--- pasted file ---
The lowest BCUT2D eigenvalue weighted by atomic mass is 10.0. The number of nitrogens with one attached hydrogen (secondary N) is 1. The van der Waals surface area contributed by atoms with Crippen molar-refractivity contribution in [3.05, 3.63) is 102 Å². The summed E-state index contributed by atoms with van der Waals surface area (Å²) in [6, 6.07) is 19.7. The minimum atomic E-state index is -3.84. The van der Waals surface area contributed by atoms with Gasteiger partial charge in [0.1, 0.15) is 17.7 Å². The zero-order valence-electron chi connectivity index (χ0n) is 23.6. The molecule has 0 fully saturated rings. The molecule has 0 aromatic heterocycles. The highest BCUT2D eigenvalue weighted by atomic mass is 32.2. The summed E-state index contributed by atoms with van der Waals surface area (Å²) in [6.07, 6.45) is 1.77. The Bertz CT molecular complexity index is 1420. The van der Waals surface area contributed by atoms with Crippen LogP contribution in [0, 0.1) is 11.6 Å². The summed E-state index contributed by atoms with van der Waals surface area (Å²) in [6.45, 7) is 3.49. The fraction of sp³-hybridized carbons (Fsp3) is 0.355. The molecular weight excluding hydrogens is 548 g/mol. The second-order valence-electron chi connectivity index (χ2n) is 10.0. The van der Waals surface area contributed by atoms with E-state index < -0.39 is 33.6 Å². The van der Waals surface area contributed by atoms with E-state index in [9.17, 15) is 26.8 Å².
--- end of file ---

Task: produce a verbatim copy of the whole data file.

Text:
The lowest BCUT2D eigenvalue weighted by atomic mass is 10.0. The number of nitrogens with one attached hydrogen (secondary N) is 1. The van der Waals surface area contributed by atoms with Crippen molar-refractivity contribution in [3.05, 3.63) is 102 Å². The summed E-state index contributed by atoms with van der Waals surface area (Å²) in [6, 6.07) is 19.7. The minimum atomic E-state index is -3.84. The van der Waals surface area contributed by atoms with Gasteiger partial charge in [0.1, 0.15) is 17.7 Å². The zero-order valence-electron chi connectivity index (χ0n) is 23.6. The molecule has 0 fully saturated rings. The molecule has 0 aromatic heterocycles. The highest BCUT2D eigenvalue weighted by atomic mass is 32.2. The summed E-state index contributed by atoms with van der Waals surface area (Å²) in [6.07, 6.45) is 1.77. The Bertz CT molecular complexity index is 1420. The van der Waals surface area contributed by atoms with Crippen LogP contribution in [0, 0.1) is 11.6 Å². The summed E-state index contributed by atoms with van der Waals surface area (Å²) in [6.45, 7) is 3.49. The fraction of sp³-hybridized carbons (Fsp3) is 0.355. The molecular weight excluding hydrogens is 548 g/mol. The second-order valence-electron chi connectivity index (χ2n) is 10.0. The van der Waals surface area contributed by atoms with E-state index < -0.39 is 33.6 Å². The van der Waals surface area contributed by atoms with E-state index in [9.17, 15) is 26.8 Å².